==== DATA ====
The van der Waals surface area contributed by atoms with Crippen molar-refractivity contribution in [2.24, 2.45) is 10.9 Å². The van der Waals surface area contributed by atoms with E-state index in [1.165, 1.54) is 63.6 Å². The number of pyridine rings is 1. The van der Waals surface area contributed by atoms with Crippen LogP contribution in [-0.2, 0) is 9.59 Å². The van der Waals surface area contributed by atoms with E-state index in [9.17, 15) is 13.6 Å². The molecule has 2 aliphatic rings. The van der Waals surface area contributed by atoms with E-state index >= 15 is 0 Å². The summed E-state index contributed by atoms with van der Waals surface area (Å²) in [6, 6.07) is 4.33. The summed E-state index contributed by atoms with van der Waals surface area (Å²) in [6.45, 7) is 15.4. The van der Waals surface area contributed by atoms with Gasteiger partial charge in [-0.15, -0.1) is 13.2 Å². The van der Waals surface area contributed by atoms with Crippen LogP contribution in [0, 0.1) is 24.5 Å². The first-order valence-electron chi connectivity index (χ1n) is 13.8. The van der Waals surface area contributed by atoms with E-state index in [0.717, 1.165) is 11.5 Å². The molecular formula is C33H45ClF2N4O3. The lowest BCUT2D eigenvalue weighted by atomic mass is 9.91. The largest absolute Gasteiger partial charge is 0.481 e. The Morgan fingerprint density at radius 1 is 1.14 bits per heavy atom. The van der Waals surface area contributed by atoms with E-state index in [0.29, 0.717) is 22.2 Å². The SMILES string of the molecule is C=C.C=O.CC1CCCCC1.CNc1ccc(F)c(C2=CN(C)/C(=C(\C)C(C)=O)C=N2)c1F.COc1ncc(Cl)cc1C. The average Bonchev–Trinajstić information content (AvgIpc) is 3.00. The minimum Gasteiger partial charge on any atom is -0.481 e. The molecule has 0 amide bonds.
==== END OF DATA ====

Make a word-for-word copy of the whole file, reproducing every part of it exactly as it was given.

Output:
The van der Waals surface area contributed by atoms with Crippen molar-refractivity contribution in [2.24, 2.45) is 10.9 Å². The van der Waals surface area contributed by atoms with E-state index in [1.165, 1.54) is 63.6 Å². The number of pyridine rings is 1. The van der Waals surface area contributed by atoms with Crippen LogP contribution in [-0.2, 0) is 9.59 Å². The van der Waals surface area contributed by atoms with E-state index in [9.17, 15) is 13.6 Å². The molecule has 2 aliphatic rings. The van der Waals surface area contributed by atoms with E-state index >= 15 is 0 Å². The summed E-state index contributed by atoms with van der Waals surface area (Å²) in [6, 6.07) is 4.33. The summed E-state index contributed by atoms with van der Waals surface area (Å²) in [6.45, 7) is 15.4. The van der Waals surface area contributed by atoms with Gasteiger partial charge in [-0.15, -0.1) is 13.2 Å². The van der Waals surface area contributed by atoms with Crippen LogP contribution in [0, 0.1) is 24.5 Å². The first-order valence-electron chi connectivity index (χ1n) is 13.8. The van der Waals surface area contributed by atoms with E-state index in [0.717, 1.165) is 11.5 Å². The molecular formula is C33H45ClF2N4O3. The lowest BCUT2D eigenvalue weighted by atomic mass is 9.91. The largest absolute Gasteiger partial charge is 0.481 e. The Morgan fingerprint density at radius 1 is 1.14 bits per heavy atom. The van der Waals surface area contributed by atoms with E-state index in [0.29, 0.717) is 22.2 Å². The SMILES string of the molecule is C=C.C=O.CC1CCCCC1.CNc1ccc(F)c(C2=CN(C)/C(=C(\C)C(C)=O)C=N2)c1F.COc1ncc(Cl)cc1C. The average Bonchev–Trinajstić information content (AvgIpc) is 3.00. The minimum Gasteiger partial charge on any atom is -0.481 e. The molecule has 0 amide bonds.